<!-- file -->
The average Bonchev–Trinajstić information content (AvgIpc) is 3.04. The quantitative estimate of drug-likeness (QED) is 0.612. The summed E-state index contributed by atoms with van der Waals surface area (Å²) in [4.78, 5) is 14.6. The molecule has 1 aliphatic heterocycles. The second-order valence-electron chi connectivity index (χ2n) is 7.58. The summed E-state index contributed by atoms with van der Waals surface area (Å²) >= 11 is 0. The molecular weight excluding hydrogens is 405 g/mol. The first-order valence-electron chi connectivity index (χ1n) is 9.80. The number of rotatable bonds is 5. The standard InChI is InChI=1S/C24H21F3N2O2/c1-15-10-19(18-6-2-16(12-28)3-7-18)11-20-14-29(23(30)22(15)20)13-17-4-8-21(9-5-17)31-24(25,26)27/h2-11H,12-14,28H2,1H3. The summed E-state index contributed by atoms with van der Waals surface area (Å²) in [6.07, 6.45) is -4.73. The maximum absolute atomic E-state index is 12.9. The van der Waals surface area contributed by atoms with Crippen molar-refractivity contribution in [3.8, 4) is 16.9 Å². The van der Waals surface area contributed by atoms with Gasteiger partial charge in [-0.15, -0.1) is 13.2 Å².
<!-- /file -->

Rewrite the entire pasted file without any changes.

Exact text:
The average Bonchev–Trinajstić information content (AvgIpc) is 3.04. The quantitative estimate of drug-likeness (QED) is 0.612. The summed E-state index contributed by atoms with van der Waals surface area (Å²) in [4.78, 5) is 14.6. The molecule has 1 aliphatic heterocycles. The second-order valence-electron chi connectivity index (χ2n) is 7.58. The summed E-state index contributed by atoms with van der Waals surface area (Å²) >= 11 is 0. The molecular weight excluding hydrogens is 405 g/mol. The first-order valence-electron chi connectivity index (χ1n) is 9.80. The number of rotatable bonds is 5. The standard InChI is InChI=1S/C24H21F3N2O2/c1-15-10-19(18-6-2-16(12-28)3-7-18)11-20-14-29(23(30)22(15)20)13-17-4-8-21(9-5-17)31-24(25,26)27/h2-11H,12-14,28H2,1H3. The summed E-state index contributed by atoms with van der Waals surface area (Å²) in [6.07, 6.45) is -4.73. The maximum absolute atomic E-state index is 12.9. The van der Waals surface area contributed by atoms with Crippen molar-refractivity contribution in [3.8, 4) is 16.9 Å². The van der Waals surface area contributed by atoms with Gasteiger partial charge in [-0.15, -0.1) is 13.2 Å².